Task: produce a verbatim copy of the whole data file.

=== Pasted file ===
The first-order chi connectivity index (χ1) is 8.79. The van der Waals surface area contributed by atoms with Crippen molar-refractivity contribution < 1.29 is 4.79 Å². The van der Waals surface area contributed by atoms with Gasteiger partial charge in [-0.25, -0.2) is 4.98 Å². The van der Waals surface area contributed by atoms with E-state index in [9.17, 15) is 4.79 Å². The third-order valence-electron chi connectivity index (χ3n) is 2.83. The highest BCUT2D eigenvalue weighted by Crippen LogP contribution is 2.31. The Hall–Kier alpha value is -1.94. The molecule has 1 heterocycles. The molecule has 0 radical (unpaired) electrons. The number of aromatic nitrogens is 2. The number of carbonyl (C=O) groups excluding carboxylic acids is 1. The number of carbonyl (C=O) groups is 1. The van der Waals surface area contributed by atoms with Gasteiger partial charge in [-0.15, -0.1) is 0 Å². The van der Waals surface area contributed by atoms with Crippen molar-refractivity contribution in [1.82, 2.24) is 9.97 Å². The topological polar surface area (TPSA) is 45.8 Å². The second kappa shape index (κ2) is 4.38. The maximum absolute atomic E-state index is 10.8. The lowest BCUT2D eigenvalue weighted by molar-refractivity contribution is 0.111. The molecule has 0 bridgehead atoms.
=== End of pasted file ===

The first-order chi connectivity index (χ1) is 8.79. The van der Waals surface area contributed by atoms with Crippen molar-refractivity contribution < 1.29 is 4.79 Å². The van der Waals surface area contributed by atoms with Gasteiger partial charge in [-0.25, -0.2) is 4.98 Å². The van der Waals surface area contributed by atoms with E-state index in [9.17, 15) is 4.79 Å². The third-order valence-electron chi connectivity index (χ3n) is 2.83. The highest BCUT2D eigenvalue weighted by Crippen LogP contribution is 2.31. The Hall–Kier alpha value is -1.94. The molecule has 1 heterocycles. The molecule has 0 radical (unpaired) electrons. The number of aromatic nitrogens is 2. The number of carbonyl (C=O) groups excluding carboxylic acids is 1. The number of carbonyl (C=O) groups is 1. The van der Waals surface area contributed by atoms with Gasteiger partial charge in [-0.15, -0.1) is 0 Å². The van der Waals surface area contributed by atoms with Crippen molar-refractivity contribution in [1.82, 2.24) is 9.97 Å². The topological polar surface area (TPSA) is 45.8 Å². The second kappa shape index (κ2) is 4.38. The maximum absolute atomic E-state index is 10.8. The lowest BCUT2D eigenvalue weighted by molar-refractivity contribution is 0.111. The molecule has 0 bridgehead atoms.